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Insuring success

The landscape of bancassurance promises to be shape-shifting, post Max Life-HDFC Life merger

M Saraswathy  |  Mumbai 

Insuring success

Once Max Life Insurance completes its merger with HDFC Life Insurance, bancassurance would be the biggest channel of distribution with 64 per cent share. Agency would come next at 19 per cent, followed by direct selling at 11 per cent and others at five per cent.

According to Max Group founder Analjit Singh, bancassurance will change the landscape of the insurance sector. With almost all major public and private sector banks being promoters or partners of insurance companies, corporate agency as a channel is fast gaining prominence.testing.. we are here....

From April 1, norms have been revised under which corporate agents such as banks are allowed to tie up with three life, three non-life and three standalone health insurance companies. Earlier, the bancassurance model meant that banks could only sell products of one life, one non-life and one standalone health insurer.

India's largest insurer, the Life Insurance Corporation of India (LIC), has signed an agreement with private-sector lender Axis Bank as its bancassurance partner last week. This was one of the biggest tie-ups after April 1 when the new corporate agency norms came into being. This joins the several other tie-ups made by banks with multiple insurers, bringing into reality the open architecture of bancassurance in insurance.

Following several rounds of discussions with insurers who had expressed apprehension over opening up their 'exclusive' bank partner networks to multiple insurers, a consensus was finally achieved. Unlike earlier draft norms where banks were asked to mandatorily open up and reduce business from any single insurer, the final norms said banks could tie up with up to nine insurers from life, non-life and health insurance categories.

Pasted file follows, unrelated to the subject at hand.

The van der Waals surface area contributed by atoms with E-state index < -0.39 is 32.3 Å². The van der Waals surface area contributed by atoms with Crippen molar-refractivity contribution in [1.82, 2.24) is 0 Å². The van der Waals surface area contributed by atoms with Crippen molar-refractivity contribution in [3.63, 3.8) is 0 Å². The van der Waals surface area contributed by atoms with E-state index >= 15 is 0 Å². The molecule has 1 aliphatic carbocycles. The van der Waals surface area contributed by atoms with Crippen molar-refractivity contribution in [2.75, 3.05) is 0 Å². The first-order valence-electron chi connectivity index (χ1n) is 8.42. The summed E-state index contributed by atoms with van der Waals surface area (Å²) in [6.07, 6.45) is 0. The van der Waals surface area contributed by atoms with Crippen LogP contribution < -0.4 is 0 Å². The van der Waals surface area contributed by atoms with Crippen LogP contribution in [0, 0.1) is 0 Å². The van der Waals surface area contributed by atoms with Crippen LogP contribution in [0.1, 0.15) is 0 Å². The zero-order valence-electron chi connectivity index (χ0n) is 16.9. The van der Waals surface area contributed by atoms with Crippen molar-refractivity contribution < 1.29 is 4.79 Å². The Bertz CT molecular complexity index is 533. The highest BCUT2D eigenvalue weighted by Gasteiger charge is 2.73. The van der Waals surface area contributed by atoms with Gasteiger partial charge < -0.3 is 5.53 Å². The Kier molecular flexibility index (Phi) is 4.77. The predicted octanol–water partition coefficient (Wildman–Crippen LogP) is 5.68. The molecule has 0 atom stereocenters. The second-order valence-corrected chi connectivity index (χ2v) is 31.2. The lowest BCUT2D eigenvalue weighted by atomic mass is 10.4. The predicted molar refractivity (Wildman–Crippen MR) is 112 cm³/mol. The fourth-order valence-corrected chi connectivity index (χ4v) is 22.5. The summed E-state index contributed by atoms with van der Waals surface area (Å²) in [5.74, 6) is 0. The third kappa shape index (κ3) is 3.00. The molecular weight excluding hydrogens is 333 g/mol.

Insuring success
Both private and public sector banks have shown interest in making multiple tie-ups. For instance, Tata AIG General Insurance has entered into a corporate agency (non-life insurance) agreement with public sector lender Bank of Baroda to distribute multiple general insurance products to its customers. Earlier, Star Health Insurance and Bank of Baroda had entered into a corporate agency agreement to market Star Health products across the bank's branches.

Bank of Baroda has been among the most active among public-sector banks with respect to tie-ups. It also tied-up with standalone health insurer Max Bupa to offer the latter's health insurance offerings to the bank's customer base spread across the country.

Apart from Axis Bank, other private banks have also entered into multiple tie-ups. In May, IndusInd Bank announced it forged an alliance with Reliance General Insurance to distribute the latter's products across its bank branches. This was one of the first private sector bank agreements signed after the new corporate agents norms came into being.

Data show that the bancassurance market size was Rs 9,500 crore in FY14 (individual segment) and it grew to Rs 11,000 crore in FY15 driven by large unit-linked insurance policy sale. There is still scope since public-sector banks with about 400 million accounts have an insurance penetration of only one per cent. It is estimated that the increase of penetration in public-sector banks, at 15 per cent, can add 50 million customers and generate an additional Rs 60,000 crore in life insurance premium in the next five years.

Opening up of all bank branches to multiple insurers is still some time away, although the insurance regulator has said that bank boards must give out their plans to open up their branch networks to multiple insurers. The aim is that no single bank can remain an insurer's exclusive partner.

However, with multiple tie-ups, the liabilities also rise. The Insurance Regulatory and Development Authority of India (Irdai) has said the bank and its employee(s) would be responsible for any insurance sale made. So, if any misselling complaints arise, they can be called into question.

In a recent directive to banks and non-banking financial companies (NBFCs), Irdai said the NBFCs should strengthen their processes to discourage forced selling or misselling. "It is emphasised that refunding the money or allowing the customer to change the mode of payment or plan is not the solution for this vexatious issue (misselling or forced sale). Instead, the banks/NBFCs should have a system that proactively detects and discourages such kinds of misselling/forced selling/wrong selling."

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First Published: Thu, August 11 2016. 00:10 IST
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